November 7, 2008


Hong Kong's Food and Health Secretary criticized for suggestion


Secretary for Food and Health York, Chow Yat-Ngok was criticised for suggesting food prices should be determined by the market on Wednesday, 5 November 2008.


According to official figures, the average wholesale price of live pigs in October was HK$10.40 (US$1.34) per catty, more than 23 percent less than HK$13.6 (US$1.75) per catty in January.


However, the retail price of pork in October was 2.2 percent more than in January, reports The Standard.


Questioned in the Legislative Council, Chow said the policy objective of the administration was to maintain a stable food supply and ensure food safety.


Food prices should be determined by the free market and what the administration can do is to improve market transparency and enhance market efficiency so as to help consumers make wise decisions, said Chow.


Chow said there had been no unusual fluctuations in the auction price of live pigs since mid-January when the government made auction prices public.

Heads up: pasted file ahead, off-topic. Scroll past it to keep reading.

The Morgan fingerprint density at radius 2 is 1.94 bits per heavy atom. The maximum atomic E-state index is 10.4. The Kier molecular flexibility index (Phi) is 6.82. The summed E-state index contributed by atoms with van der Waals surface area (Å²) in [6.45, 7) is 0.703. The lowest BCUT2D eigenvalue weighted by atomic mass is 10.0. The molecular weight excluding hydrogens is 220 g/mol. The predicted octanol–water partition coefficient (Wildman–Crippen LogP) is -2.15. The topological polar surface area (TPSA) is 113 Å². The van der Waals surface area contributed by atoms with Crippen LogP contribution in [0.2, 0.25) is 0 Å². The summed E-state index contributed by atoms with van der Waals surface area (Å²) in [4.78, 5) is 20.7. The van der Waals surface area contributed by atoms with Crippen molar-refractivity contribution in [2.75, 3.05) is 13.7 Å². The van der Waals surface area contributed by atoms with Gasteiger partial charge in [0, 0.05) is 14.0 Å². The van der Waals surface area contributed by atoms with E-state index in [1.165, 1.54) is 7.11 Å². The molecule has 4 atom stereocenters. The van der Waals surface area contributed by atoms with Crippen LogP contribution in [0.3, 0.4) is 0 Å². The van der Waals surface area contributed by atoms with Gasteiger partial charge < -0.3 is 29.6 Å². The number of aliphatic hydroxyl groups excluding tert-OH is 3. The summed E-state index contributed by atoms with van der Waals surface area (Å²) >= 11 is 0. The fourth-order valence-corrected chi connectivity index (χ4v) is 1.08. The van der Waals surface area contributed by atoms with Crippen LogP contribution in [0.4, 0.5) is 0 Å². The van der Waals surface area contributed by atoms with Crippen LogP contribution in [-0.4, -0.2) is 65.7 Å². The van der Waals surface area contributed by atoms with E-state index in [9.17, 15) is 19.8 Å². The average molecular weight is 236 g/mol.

However, the Consumer Council noted in August that there had been aggressive bidding by a few live pig buyers in a very small market.


The report found that as a whole, the live pig bidding process was open with improved transparency in the live pig trade, said Chow.


But legislator Fredrick Fung Kin-kee said Chow's response was unacceptable and accused the official of not probing the problem sufficiently.


Retailers always have their reasons. Chow has not further investigated or proved the main cause of the volatile pork retail price and the government is not sincere in trying to solve the situation, said Fung.


He also questioned whether the monitoring process was insufficient since some pig buyers were involved in aggressive bidding. Pork Traders General Association of Hong Kong deputy chairman Hui Wai-kin said comments by legislators were unreasonable.


Hui also said there have been price adjustments since the wholesale price has stabilized, but a spontaneous cut or increase in retail prices is not possible. The legislators and officers have not understudy the working style of the sector and he is disappointed as their calls are totally unreasonable, adding that the retail price of pork has dropped 30 percent from HK$50 (US$6.45) to around HK$36 (US$4.64) per catty since July.


However, as mainland pigs are to be tested for melamine in November, supply has been reduced and wholesale prices have shot up to around HK$1,400 (US$180) to HK$1,500 (US$193). Despite this the retail price has remained at around HK$36 (US$4.64) per catty.

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